Berlin: Antibiotic resistance in bacteria spreads much faster and with more varied mechanisms than previously thought, say scientists who suggest exercising caution in the use of the drugs. By studying fish raised in aquaculture, researchers from the Helmholtz Zentrum Munchen in Germany, the University of Copenhagen in Denmark and the University of Campinas in Brazil have shed new light on the mechanisms by which antibiotic resistance genes are transferred between bacteria.
According to the study published in the journal ‘Microbiome’, those mechanisms are more varied than previously thought. “In the past 70 years, the use of antibiotics in human and veterinary medicine has steadily increased, leading to a dramatic rise in resistant microorganisms,” said Michael Schloter, head of the Research Unit for Comparative Microbiome Analyses (COMI) at Helmholtz Zentrum Munchen.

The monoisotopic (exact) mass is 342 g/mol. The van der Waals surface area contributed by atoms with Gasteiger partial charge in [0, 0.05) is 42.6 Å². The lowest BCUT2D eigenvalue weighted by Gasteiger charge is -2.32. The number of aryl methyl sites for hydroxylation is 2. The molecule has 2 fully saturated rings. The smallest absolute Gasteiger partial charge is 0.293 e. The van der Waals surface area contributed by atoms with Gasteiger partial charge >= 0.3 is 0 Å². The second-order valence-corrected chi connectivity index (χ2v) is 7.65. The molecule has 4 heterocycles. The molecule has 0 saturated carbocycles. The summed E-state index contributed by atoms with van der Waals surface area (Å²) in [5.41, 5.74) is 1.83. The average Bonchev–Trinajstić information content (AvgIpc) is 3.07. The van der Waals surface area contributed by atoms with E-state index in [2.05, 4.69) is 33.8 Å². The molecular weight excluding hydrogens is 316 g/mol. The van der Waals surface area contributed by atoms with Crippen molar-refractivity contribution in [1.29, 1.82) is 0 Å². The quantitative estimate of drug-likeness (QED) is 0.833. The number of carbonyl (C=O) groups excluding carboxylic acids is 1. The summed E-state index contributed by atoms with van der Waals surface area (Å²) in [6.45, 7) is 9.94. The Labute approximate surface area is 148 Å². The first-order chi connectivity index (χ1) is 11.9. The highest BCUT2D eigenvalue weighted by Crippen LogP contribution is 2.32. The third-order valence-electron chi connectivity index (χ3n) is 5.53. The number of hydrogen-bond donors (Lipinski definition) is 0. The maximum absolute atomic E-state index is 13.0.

It is especially alarming that many microorganisms are resistant not just to one antibiotic, but to a whole range of different substances, said Schloter. “This poses particular problems in the treatment of infectious diseases. We therefore set out to discover the mechanisms responsible for resistance development,” Schloter said.
To this end, researchers investigated fish raised in aquaculture. Specifically, they studied Piaractus mesopotamicus, a South American species known as pacu that is often raised in aquaculture. The fish received the antibiotic florfenicol in their food for 34 days. During this time and after the application period, the researchers took samples from the digestive tract of the fish and looked for relevant genetic changes in the gut bacteria.